Friday, August 31 marked the fifth anniversary of the Khasavyurt Accords that had put an end to the “first” Russo-Chechen war of 1994-1996. On that day, the Russian newspaper Kommersant published an interview with the separatist president of Chechnya, Aslan Maskhadov. In late August of 1996, Maskhadov recalled, “there were some politicians in Russia, in Moscow, who saw where the army was heading and set out to save it. I mean General Aleksandr Lebed and others who persuaded Boris Yeltsin of the need to end the war.” Just as in the summer of 1996, he continued, “the [Russian] army [today] doesn’t know where it should move, or who its enemies and allies are. That is why I see analogies with what the army was trying to accomplish in Chechnya in the summer of 1996.” As in the first war, Maskhadov predicted, “this one will also end in a peace agreement. Maybe it won’t be signed in Khasavyurt. Most likely, it will be signed by different people. But it will be signed. All wars end in peace” (Kommersant, August 31, translation by WPS Monitoring Agency).
In a lengthy interview with New Times (August 2001), Maskhadov elaborated on these thoughts. “It is not advantageous for Russia in its present state,” he commented, “to fight against Chechnya. The army is a mess. It must be made combat ready. That will take time. Russia has a lot of economic, social and political problems much more important than Chechnya. Compared with the superpowers and Western states, it does not hold even second place and perhaps ranks third. Moscow should think seriously over this and other problems such as NATO’s eastward expansion and the consequences of a new arms race.” As for the separatist Chechens, Maskhadov continued, “The Chechens do not need this war either. We have many common interests [with Russia], including economic and even military ones. There is a real possibility [for us] to be partners and allies in the Caucasus, even in the protection of Russia’s geopolitical interests in this region…. I think that Russia should be interested in ruling out the possibility of Chechnya becoming a springboard for attack on Russia [a reference to Putin’s cited and oft-repeated point].”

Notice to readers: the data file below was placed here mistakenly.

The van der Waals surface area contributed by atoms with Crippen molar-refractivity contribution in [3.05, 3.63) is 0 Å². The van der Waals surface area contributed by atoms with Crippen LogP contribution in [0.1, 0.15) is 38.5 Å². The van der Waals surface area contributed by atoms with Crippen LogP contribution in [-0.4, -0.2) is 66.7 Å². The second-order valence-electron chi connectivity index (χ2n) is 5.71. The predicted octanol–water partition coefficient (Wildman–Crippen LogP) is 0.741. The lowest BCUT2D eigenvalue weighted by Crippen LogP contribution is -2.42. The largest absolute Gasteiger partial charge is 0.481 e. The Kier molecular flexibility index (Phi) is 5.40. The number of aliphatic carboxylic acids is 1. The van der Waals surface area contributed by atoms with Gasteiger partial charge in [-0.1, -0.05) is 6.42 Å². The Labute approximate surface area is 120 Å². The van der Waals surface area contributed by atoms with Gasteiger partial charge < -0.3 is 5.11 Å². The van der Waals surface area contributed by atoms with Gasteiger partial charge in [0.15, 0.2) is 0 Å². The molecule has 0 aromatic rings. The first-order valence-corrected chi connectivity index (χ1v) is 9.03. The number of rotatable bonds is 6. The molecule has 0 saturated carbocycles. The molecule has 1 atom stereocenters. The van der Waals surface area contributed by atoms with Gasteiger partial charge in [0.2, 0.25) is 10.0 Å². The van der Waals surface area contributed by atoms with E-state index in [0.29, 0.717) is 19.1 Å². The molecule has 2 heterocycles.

All that Chechens require of negotiations with Russia, Maskahdov went on, are “international guarantees of their security, first, so that they will not be subjected to Russia’s arbitrary actions. We should find points of contact here and compromise in other fields–the guaranteed security of the Chechen people and the security of Russia’s southern borders. That is all.” What will happen when Maskahdov’s presidential term expires this coming winter? “My presidential term,” Maskhadov observed, “expires on January 27, 2002. When it ends, and if the war comes to an end, we’ll see. The [separatist] committee for defense, the legislative and the executive bodies will decide who will play a political role and to what extent. I don’t think the situation will be more complicated.”